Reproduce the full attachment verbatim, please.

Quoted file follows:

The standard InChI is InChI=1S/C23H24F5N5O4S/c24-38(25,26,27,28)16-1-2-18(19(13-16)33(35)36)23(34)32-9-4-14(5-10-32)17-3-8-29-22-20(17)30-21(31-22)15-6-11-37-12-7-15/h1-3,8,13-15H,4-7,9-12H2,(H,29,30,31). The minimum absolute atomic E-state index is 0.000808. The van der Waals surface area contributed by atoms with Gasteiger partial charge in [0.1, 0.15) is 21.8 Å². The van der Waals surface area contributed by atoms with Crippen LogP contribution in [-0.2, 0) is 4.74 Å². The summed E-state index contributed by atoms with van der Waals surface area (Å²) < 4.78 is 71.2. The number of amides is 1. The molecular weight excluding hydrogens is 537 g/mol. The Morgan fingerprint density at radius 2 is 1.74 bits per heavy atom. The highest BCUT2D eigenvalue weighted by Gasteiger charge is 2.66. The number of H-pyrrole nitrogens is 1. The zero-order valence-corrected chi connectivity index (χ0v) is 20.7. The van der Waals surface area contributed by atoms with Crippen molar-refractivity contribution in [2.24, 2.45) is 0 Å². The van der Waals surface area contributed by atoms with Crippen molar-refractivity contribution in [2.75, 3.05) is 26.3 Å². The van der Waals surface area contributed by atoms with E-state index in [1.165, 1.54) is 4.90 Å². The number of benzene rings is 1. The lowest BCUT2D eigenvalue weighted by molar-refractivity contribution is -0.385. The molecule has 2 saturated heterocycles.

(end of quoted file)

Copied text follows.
The standard InChI is InChI=1S/C23H24F5N5O4S/c24-38(25,26,27,28)16-1-2-18(19(13-16)33(35)36)23(34)32-9-4-14(5-10-32)17-3-8-29-22-20(17)30-21(31-22)15-6-11-37-12-7-15/h1-3,8,13-15H,4-7,9-12H2,(H,29,30,31). The minimum absolute atomic E-state index is 0.000808. The van der Waals surface area contributed by atoms with Gasteiger partial charge in [0.1, 0.15) is 21.8 Å². The van der Waals surface area contributed by atoms with Crippen LogP contribution in [-0.2, 0) is 4.74 Å². The summed E-state index contributed by atoms with van der Waals surface area (Å²) < 4.78 is 71.2. The number of amides is 1. The molecular weight excluding hydrogens is 537 g/mol. The Morgan fingerprint density at radius 2 is 1.74 bits per heavy atom. The highest BCUT2D eigenvalue weighted by Gasteiger charge is 2.66. The number of H-pyrrole nitrogens is 1. The zero-order valence-corrected chi connectivity index (χ0v) is 20.7. The van der Waals surface area contributed by atoms with Crippen molar-refractivity contribution in [2.24, 2.45) is 0 Å². The van der Waals surface area contributed by atoms with Crippen molar-refractivity contribution in [2.75, 3.05) is 26.3 Å². The van der Waals surface area contributed by atoms with E-state index in [1.165, 1.54) is 4.90 Å². The number of benzene rings is 1. The lowest BCUT2D eigenvalue weighted by molar-refractivity contribution is -0.385. The molecule has 2 saturated heterocycles.